A surprising number of foreign nationals come to the U.S. as tourists (on a B-1 visa) or on some other nonimmigrant visa and simply don't leave after the expiration date of their permitted stay. But what happens if they then register for and are selected in the Diversity Visa Lottery? Can they enter even if living in the United States illegally? And what if they win? That's what this article will discuss.
Anyone who is from an eligible country and meets the educational and financial requirements can enter the visa lottery. (See Winning a Green Card Through the Visa Lottery for details.) But even if their name is selected, it won't be easy to proceed toward green card approval. People living in the United States illegally are rarely able to succeed in a green card application, no matter what basis they're applying on.
This is because, for the most part, only people who are currently in lawful status in the U.S. can apply for the green card using a procedure called "adjustment of status," meaning they take care of all the paperwork and their green card interview at a local office of U.S. Citizenship and Immigration Services (USCIS). (See 8 U.S.C. § 1255.)
Everyone else must leave the U.S. and complete their green card application at the U.S. consulate in their home country. That typically creates a problem of its own: If the person has been unlawfully present in the United States for more than one year while over the age of 18 (and after the date of the law's enactment on April 1, 1997), the consulate can forbid them from returning to the United States for ten years. See Consequences of Unlawful Presence in the U.S.: Three- and Ten-Year Time Bars for more information on that.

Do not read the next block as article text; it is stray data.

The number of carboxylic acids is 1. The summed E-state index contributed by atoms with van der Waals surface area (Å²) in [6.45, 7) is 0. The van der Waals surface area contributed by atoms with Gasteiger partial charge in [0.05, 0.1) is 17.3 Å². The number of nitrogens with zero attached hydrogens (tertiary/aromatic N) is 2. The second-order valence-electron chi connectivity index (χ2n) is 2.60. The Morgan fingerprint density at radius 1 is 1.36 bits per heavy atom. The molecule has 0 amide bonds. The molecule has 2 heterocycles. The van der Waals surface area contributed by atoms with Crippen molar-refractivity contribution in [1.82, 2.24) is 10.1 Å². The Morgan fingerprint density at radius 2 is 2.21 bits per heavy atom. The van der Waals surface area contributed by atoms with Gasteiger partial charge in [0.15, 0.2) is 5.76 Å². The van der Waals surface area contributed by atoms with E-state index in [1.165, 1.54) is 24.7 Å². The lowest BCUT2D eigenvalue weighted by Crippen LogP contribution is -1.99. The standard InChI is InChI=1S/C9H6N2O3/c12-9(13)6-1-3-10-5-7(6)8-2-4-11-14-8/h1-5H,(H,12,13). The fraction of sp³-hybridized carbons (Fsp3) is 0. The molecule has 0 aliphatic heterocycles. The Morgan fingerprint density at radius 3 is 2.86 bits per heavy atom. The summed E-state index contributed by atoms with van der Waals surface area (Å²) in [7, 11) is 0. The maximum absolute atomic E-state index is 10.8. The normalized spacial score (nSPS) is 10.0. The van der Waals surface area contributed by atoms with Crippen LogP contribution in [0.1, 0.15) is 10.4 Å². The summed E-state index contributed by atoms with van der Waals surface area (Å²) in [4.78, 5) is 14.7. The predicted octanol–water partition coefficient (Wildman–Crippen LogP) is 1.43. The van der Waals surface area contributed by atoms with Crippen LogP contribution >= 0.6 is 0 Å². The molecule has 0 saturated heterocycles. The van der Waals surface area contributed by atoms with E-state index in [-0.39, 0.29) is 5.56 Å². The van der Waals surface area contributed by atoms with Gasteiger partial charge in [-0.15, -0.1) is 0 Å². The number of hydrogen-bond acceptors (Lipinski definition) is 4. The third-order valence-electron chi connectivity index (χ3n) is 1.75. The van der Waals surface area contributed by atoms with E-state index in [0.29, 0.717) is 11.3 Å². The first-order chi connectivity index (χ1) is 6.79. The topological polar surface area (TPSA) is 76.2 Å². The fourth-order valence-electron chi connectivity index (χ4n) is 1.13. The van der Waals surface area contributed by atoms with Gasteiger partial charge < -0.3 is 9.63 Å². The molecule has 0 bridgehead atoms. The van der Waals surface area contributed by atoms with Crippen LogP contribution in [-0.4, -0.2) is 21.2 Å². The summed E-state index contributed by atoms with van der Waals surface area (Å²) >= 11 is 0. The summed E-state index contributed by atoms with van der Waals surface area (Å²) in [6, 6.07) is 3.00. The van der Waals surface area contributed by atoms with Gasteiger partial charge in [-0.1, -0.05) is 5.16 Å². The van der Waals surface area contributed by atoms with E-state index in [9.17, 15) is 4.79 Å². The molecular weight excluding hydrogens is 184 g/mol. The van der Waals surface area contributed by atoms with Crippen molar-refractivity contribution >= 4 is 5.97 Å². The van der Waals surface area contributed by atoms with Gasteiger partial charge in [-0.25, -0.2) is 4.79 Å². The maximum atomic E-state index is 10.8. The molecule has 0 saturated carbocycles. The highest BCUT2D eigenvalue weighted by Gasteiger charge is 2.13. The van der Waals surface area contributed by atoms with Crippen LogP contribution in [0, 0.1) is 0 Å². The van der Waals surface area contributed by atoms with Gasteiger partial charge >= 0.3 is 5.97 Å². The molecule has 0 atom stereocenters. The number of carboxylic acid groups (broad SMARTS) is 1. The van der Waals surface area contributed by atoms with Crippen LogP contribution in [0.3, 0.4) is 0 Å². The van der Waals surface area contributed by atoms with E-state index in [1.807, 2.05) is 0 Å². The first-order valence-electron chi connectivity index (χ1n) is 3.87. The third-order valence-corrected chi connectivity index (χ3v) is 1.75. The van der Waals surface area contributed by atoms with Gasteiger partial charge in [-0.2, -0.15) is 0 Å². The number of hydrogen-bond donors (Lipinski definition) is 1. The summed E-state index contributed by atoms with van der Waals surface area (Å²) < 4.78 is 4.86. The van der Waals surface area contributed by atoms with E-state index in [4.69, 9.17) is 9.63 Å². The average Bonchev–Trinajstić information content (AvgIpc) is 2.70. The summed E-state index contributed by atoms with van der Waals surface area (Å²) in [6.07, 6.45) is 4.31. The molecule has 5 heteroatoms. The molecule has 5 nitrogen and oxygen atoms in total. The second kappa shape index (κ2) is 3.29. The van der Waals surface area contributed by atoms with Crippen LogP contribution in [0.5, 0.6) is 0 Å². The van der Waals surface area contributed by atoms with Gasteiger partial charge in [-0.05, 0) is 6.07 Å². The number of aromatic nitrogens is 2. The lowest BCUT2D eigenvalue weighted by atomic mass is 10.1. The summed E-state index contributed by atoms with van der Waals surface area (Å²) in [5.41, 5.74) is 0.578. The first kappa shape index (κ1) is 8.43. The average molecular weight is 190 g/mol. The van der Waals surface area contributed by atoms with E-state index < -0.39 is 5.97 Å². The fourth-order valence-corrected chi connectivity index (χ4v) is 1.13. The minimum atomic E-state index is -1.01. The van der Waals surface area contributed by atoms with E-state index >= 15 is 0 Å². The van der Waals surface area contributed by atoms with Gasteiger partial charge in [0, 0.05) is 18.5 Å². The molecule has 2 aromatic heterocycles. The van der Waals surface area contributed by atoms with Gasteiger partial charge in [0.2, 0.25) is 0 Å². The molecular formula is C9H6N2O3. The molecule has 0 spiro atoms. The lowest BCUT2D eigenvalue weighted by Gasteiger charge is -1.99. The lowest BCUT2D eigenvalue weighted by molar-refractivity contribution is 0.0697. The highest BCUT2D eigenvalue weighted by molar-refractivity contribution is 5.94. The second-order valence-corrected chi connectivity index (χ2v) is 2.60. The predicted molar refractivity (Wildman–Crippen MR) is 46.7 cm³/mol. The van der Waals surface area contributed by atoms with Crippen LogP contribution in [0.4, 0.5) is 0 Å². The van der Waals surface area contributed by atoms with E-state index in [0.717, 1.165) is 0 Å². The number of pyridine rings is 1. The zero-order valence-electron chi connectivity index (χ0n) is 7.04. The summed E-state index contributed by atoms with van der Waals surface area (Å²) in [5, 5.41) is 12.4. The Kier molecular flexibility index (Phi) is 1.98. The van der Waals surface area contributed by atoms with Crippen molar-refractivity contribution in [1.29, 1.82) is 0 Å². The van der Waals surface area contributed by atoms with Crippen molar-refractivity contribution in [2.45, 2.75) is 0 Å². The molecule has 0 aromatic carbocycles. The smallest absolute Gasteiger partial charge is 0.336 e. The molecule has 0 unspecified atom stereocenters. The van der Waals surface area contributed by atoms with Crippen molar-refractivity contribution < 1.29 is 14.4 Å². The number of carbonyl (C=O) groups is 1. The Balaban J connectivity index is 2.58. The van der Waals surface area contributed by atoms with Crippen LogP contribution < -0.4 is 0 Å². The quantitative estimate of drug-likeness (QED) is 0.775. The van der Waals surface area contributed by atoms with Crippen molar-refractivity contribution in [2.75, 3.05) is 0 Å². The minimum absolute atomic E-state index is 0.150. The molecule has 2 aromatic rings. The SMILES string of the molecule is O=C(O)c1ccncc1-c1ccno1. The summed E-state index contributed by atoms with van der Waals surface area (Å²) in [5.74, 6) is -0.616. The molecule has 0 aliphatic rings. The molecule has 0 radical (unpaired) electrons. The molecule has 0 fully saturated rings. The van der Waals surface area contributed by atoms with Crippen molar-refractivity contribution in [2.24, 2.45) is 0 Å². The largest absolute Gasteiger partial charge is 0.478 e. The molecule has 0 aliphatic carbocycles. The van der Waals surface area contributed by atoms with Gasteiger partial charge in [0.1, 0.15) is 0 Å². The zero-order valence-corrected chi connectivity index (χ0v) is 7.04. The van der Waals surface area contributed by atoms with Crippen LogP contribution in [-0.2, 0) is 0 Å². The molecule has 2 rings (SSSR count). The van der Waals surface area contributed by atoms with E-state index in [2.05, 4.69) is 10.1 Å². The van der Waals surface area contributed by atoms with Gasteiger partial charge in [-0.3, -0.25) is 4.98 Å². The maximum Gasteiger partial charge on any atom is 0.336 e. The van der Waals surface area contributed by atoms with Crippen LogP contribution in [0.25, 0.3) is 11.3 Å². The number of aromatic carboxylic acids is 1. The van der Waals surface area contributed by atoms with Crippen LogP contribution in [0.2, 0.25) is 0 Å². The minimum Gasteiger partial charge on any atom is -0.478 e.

A so-called "waiver" (legal forgiveness) of the unlawful presence bar is available, but only in narrow circumstances. You would need to have close, "qualifying" relatives in the United States, and show that they would suffer hardship if you were denied the visa.
There is some good news, however, if you happen to have qualifying relatives: Lottery winners are among those eligible to apply for the "provisional waiver," which allows getting an answer to one's waiver request before, not after leaving the United States for one's consular interview. (See Who Is Eligible for Provisional Waiver of Three- or Ten-Year Time Bar.)
This is a huge benefit; by getting a decision before departure, you can avoid being trapped overseas for ten years if and when the consulate chooses to deny your waiver request.
Various exceptions also exist to the above rules, depending on the details of your personal situation: For example, a very few people still have the right to adjust status in the United States, under an old law called Section 245(i), usually because someone started the process of getting them a green card long ago.
And some people who might think of themselves as living here illegally are actually not "unlawfully present," such as students who dropped out but whose cases haven't been examined by the immigration authorities.
If interested in the lottery, and living unlawfully in the United States, you should really see an experienced immigration attorney for a full analysis. Also, for more information on the green card lottery, pick up a copy of U.S. Immigration Made Easy, by Ilona Bray (Nolo).